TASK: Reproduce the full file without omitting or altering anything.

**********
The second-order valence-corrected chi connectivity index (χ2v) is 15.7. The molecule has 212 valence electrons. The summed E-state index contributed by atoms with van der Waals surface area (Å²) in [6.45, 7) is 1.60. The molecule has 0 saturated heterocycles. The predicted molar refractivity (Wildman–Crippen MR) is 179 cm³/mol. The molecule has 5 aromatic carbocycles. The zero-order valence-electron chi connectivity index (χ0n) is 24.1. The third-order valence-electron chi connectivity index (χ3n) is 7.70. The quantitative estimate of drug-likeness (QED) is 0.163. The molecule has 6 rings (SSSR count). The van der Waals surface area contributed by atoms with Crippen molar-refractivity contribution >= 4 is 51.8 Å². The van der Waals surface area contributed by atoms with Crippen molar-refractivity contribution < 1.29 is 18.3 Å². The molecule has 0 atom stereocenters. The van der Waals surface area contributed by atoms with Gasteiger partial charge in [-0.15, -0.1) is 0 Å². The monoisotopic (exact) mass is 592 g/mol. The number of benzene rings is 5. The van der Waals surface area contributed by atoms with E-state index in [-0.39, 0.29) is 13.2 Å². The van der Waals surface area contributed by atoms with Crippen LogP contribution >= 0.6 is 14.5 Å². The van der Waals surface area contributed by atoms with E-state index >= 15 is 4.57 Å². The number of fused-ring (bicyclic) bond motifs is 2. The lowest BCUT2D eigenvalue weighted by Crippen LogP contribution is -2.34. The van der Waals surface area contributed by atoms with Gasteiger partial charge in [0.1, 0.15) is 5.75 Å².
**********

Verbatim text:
The second-order valence-corrected chi connectivity index (χ2v) is 15.7. The molecule has 212 valence electrons. The summed E-state index contributed by atoms with van der Waals surface area (Å²) in [6.45, 7) is 1.60. The molecule has 0 saturated heterocycles. The predicted molar refractivity (Wildman–Crippen MR) is 179 cm³/mol. The molecule has 5 aromatic carbocycles. The zero-order valence-electron chi connectivity index (χ0n) is 24.1. The third-order valence-electron chi connectivity index (χ3n) is 7.70. The quantitative estimate of drug-likeness (QED) is 0.163. The molecule has 6 rings (SSSR count). The van der Waals surface area contributed by atoms with Crippen molar-refractivity contribution >= 4 is 51.8 Å². The van der Waals surface area contributed by atoms with Crippen molar-refractivity contribution < 1.29 is 18.3 Å². The molecule has 0 atom stereocenters. The van der Waals surface area contributed by atoms with Gasteiger partial charge in [-0.15, -0.1) is 0 Å². The monoisotopic (exact) mass is 592 g/mol. The number of benzene rings is 5. The van der Waals surface area contributed by atoms with E-state index in [-0.39, 0.29) is 13.2 Å². The van der Waals surface area contributed by atoms with Crippen LogP contribution >= 0.6 is 14.5 Å². The van der Waals surface area contributed by atoms with E-state index >= 15 is 4.57 Å². The number of fused-ring (bicyclic) bond motifs is 2. The lowest BCUT2D eigenvalue weighted by Crippen LogP contribution is -2.34. The van der Waals surface area contributed by atoms with Gasteiger partial charge in [0.1, 0.15) is 5.75 Å².